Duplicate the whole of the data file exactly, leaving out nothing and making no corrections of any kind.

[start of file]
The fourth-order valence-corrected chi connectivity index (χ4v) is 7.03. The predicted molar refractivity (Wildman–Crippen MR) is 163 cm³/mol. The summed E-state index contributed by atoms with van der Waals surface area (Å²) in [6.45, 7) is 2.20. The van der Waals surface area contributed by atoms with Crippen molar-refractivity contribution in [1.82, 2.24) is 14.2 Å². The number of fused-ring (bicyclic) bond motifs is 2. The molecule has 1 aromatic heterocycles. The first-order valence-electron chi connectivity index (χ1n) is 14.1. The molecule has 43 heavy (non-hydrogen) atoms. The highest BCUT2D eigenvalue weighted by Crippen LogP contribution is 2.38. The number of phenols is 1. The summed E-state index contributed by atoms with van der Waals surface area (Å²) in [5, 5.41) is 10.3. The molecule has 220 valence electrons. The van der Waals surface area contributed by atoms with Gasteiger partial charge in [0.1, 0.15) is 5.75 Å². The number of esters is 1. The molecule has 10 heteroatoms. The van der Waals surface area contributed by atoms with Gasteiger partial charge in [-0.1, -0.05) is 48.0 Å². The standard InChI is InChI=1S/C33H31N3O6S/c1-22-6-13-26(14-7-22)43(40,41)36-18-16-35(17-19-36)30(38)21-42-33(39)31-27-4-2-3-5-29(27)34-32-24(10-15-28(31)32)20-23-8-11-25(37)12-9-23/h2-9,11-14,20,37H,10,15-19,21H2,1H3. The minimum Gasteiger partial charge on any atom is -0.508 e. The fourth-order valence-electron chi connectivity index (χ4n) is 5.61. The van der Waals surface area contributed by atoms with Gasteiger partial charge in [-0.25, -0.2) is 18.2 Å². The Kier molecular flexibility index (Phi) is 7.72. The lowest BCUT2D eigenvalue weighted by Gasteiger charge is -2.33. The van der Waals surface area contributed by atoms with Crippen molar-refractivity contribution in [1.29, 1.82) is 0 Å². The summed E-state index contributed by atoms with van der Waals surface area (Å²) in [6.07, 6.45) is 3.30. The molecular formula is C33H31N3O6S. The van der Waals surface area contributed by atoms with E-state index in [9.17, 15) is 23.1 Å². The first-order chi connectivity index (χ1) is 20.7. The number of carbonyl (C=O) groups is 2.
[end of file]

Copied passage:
The fourth-order valence-corrected chi connectivity index (χ4v) is 7.03. The predicted molar refractivity (Wildman–Crippen MR) is 163 cm³/mol. The summed E-state index contributed by atoms with van der Waals surface area (Å²) in [6.45, 7) is 2.20. The van der Waals surface area contributed by atoms with Crippen molar-refractivity contribution in [1.82, 2.24) is 14.2 Å². The number of fused-ring (bicyclic) bond motifs is 2. The molecule has 1 aromatic heterocycles. The first-order valence-electron chi connectivity index (χ1n) is 14.1. The molecule has 43 heavy (non-hydrogen) atoms. The highest BCUT2D eigenvalue weighted by Crippen LogP contribution is 2.38. The number of phenols is 1. The summed E-state index contributed by atoms with van der Waals surface area (Å²) in [5, 5.41) is 10.3. The molecule has 220 valence electrons. The van der Waals surface area contributed by atoms with Gasteiger partial charge in [0.1, 0.15) is 5.75 Å². The number of esters is 1. The molecule has 10 heteroatoms. The van der Waals surface area contributed by atoms with Gasteiger partial charge in [-0.1, -0.05) is 48.0 Å². The standard InChI is InChI=1S/C33H31N3O6S/c1-22-6-13-26(14-7-22)43(40,41)36-18-16-35(17-19-36)30(38)21-42-33(39)31-27-4-2-3-5-29(27)34-32-24(10-15-28(31)32)20-23-8-11-25(37)12-9-23/h2-9,11-14,20,37H,10,15-19,21H2,1H3. The minimum Gasteiger partial charge on any atom is -0.508 e. The fourth-order valence-electron chi connectivity index (χ4n) is 5.61. The van der Waals surface area contributed by atoms with Gasteiger partial charge in [-0.25, -0.2) is 18.2 Å². The Kier molecular flexibility index (Phi) is 7.72. The lowest BCUT2D eigenvalue weighted by Gasteiger charge is -2.33. The van der Waals surface area contributed by atoms with Crippen molar-refractivity contribution in [1.29, 1.82) is 0 Å². The summed E-state index contributed by atoms with van der Waals surface area (Å²) in [6.07, 6.45) is 3.30. The molecular formula is C33H31N3O6S. The van der Waals surface area contributed by atoms with E-state index in [9.17, 15) is 23.1 Å². The first-order chi connectivity index (χ1) is 20.7. The number of carbonyl (C=O) groups is 2.